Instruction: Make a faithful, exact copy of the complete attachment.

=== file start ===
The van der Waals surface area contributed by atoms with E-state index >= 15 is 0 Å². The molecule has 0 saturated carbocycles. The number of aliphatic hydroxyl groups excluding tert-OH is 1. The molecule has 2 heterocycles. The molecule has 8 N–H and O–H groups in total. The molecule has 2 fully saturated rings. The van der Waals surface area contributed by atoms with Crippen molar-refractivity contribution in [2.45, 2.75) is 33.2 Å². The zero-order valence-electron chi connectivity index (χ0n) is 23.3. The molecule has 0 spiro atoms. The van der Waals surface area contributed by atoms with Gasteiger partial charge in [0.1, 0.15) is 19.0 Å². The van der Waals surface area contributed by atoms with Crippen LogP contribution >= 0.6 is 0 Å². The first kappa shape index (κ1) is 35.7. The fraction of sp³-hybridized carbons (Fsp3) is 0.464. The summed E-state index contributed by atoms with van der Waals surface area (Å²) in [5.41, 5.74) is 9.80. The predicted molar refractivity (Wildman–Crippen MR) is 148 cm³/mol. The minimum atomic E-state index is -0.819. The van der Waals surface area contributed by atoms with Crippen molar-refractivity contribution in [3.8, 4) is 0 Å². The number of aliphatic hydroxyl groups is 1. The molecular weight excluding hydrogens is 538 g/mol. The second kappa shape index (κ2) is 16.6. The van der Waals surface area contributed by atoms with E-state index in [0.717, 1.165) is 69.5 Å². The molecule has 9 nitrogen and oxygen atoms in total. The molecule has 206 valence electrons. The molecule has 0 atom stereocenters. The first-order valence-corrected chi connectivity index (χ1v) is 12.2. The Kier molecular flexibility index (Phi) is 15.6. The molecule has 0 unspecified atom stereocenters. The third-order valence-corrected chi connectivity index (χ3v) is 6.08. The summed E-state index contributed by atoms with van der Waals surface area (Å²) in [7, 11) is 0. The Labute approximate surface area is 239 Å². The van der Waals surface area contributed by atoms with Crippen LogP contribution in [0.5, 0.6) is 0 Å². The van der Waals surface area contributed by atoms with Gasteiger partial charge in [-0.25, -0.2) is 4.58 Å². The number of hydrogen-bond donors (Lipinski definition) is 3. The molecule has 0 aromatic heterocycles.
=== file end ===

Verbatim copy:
The van der Waals surface area contributed by atoms with E-state index >= 15 is 0 Å². The molecule has 0 saturated carbocycles. The number of aliphatic hydroxyl groups excluding tert-OH is 1. The molecule has 2 heterocycles. The molecule has 8 N–H and O–H groups in total. The molecule has 2 fully saturated rings. The van der Waals surface area contributed by atoms with Crippen molar-refractivity contribution in [2.45, 2.75) is 33.2 Å². The zero-order valence-electron chi connectivity index (χ0n) is 23.3. The molecule has 0 spiro atoms. The van der Waals surface area contributed by atoms with Gasteiger partial charge in [0.1, 0.15) is 19.0 Å². The van der Waals surface area contributed by atoms with Crippen LogP contribution >= 0.6 is 0 Å². The first kappa shape index (κ1) is 35.7. The fraction of sp³-hybridized carbons (Fsp3) is 0.464. The summed E-state index contributed by atoms with van der Waals surface area (Å²) in [5.41, 5.74) is 9.80. The predicted molar refractivity (Wildman–Crippen MR) is 148 cm³/mol. The minimum atomic E-state index is -0.819. The van der Waals surface area contributed by atoms with Crippen molar-refractivity contribution in [3.8, 4) is 0 Å². The number of aliphatic hydroxyl groups is 1. The molecular weight excluding hydrogens is 538 g/mol. The second kappa shape index (κ2) is 16.6. The van der Waals surface area contributed by atoms with E-state index in [0.717, 1.165) is 69.5 Å². The molecule has 9 nitrogen and oxygen atoms in total. The molecule has 206 valence electrons. The molecule has 0 atom stereocenters. The first-order valence-corrected chi connectivity index (χ1v) is 12.2. The Kier molecular flexibility index (Phi) is 15.6. The molecule has 0 unspecified atom stereocenters. The third-order valence-corrected chi connectivity index (χ3v) is 6.08. The summed E-state index contributed by atoms with van der Waals surface area (Å²) in [7, 11) is 0. The Labute approximate surface area is 239 Å². The van der Waals surface area contributed by atoms with Crippen LogP contribution in [0.5, 0.6) is 0 Å². The van der Waals surface area contributed by atoms with Gasteiger partial charge in [-0.25, -0.2) is 4.58 Å². The number of hydrogen-bond donors (Lipinski definition) is 3. The molecule has 0 aromatic heterocycles.